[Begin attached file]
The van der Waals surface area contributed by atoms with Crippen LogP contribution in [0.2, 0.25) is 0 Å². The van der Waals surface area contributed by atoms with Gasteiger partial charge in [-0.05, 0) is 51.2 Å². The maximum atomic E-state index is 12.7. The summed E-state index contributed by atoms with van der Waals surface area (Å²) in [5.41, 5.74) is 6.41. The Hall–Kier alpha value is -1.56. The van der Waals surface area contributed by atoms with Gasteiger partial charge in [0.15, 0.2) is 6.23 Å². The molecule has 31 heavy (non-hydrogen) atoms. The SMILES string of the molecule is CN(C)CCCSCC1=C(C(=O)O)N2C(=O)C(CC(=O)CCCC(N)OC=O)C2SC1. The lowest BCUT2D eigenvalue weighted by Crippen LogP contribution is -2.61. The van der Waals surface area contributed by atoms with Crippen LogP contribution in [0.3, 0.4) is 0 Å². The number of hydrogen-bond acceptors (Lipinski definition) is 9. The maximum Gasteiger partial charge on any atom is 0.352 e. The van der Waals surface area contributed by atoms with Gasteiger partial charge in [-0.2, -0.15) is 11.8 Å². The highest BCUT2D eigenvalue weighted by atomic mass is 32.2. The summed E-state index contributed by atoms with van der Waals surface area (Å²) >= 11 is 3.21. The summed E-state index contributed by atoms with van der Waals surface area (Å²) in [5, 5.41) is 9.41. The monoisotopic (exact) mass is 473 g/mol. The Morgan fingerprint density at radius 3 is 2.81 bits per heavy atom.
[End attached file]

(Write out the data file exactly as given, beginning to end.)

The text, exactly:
The van der Waals surface area contributed by atoms with Crippen LogP contribution in [0.2, 0.25) is 0 Å². The van der Waals surface area contributed by atoms with Gasteiger partial charge in [-0.05, 0) is 51.2 Å². The maximum atomic E-state index is 12.7. The summed E-state index contributed by atoms with van der Waals surface area (Å²) in [5.41, 5.74) is 6.41. The Hall–Kier alpha value is -1.56. The van der Waals surface area contributed by atoms with Gasteiger partial charge in [0.15, 0.2) is 6.23 Å². The molecule has 31 heavy (non-hydrogen) atoms. The SMILES string of the molecule is CN(C)CCCSCC1=C(C(=O)O)N2C(=O)C(CC(=O)CCCC(N)OC=O)C2SC1. The lowest BCUT2D eigenvalue weighted by Crippen LogP contribution is -2.61. The van der Waals surface area contributed by atoms with Crippen LogP contribution in [0.3, 0.4) is 0 Å². The number of hydrogen-bond acceptors (Lipinski definition) is 9. The maximum Gasteiger partial charge on any atom is 0.352 e. The van der Waals surface area contributed by atoms with Gasteiger partial charge in [-0.2, -0.15) is 11.8 Å². The highest BCUT2D eigenvalue weighted by atomic mass is 32.2. The summed E-state index contributed by atoms with van der Waals surface area (Å²) >= 11 is 3.21. The summed E-state index contributed by atoms with van der Waals surface area (Å²) in [5, 5.41) is 9.41. The monoisotopic (exact) mass is 473 g/mol. The Morgan fingerprint density at radius 3 is 2.81 bits per heavy atom.